Four AM in the rain

We slept in the shelter of a spreading baobab tree. At four in the morning, by the faint blue dial of my wristwatch, I woke to the soft hiss of rain all around us. I thought of my rifle, of the powder in the ammunition, how I didn’t want it to get wet, then remembered packing the bullets into a plastic bag and zipping it shut, watertight. I couldn’t remember if Dan had done the same, so I rolled over and nudged him gently. He didn’t move, so I nudged him harder.

Still nothing. I lay perfectly still, listening for his breathing, but I couldn’t hear anything over the hiss of the rain and the sudden pounding of my heart.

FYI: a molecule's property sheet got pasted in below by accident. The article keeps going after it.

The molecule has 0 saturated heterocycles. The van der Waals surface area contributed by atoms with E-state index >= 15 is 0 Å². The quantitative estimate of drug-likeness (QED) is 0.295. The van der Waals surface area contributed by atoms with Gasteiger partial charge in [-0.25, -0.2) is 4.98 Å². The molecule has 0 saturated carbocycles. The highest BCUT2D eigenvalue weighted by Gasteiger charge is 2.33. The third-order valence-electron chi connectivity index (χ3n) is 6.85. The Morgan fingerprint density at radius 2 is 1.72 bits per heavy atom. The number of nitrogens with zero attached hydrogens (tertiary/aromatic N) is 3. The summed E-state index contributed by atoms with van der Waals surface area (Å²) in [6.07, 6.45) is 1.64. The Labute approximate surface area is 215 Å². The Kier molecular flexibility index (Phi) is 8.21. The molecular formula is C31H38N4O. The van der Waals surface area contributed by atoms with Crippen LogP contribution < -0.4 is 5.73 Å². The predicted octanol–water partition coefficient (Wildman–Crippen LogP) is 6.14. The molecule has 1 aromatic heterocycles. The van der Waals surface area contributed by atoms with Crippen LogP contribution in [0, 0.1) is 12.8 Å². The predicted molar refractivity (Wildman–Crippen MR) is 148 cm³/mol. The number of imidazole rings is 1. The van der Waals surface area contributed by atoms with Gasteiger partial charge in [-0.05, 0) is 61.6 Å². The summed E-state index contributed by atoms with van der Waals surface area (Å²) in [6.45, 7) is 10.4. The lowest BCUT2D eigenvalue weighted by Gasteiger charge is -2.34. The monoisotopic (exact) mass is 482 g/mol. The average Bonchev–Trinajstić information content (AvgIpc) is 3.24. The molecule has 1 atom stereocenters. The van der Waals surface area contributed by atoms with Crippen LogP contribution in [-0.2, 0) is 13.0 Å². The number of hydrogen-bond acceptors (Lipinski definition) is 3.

“Dan,” I whispered. Nothing.

I grabbed my flashlight, lit it, aimed it at his face. His eyes were open and staring. And something else: the thing we were chasing, its skin grey and green, hunched over him. Its eyes were enormous.

I grabbed for my rifle as it skittered into the underbrush. I drew a bead on its receding back, squeezed the trigger. But my ammo was still in its plastic bag, dry.

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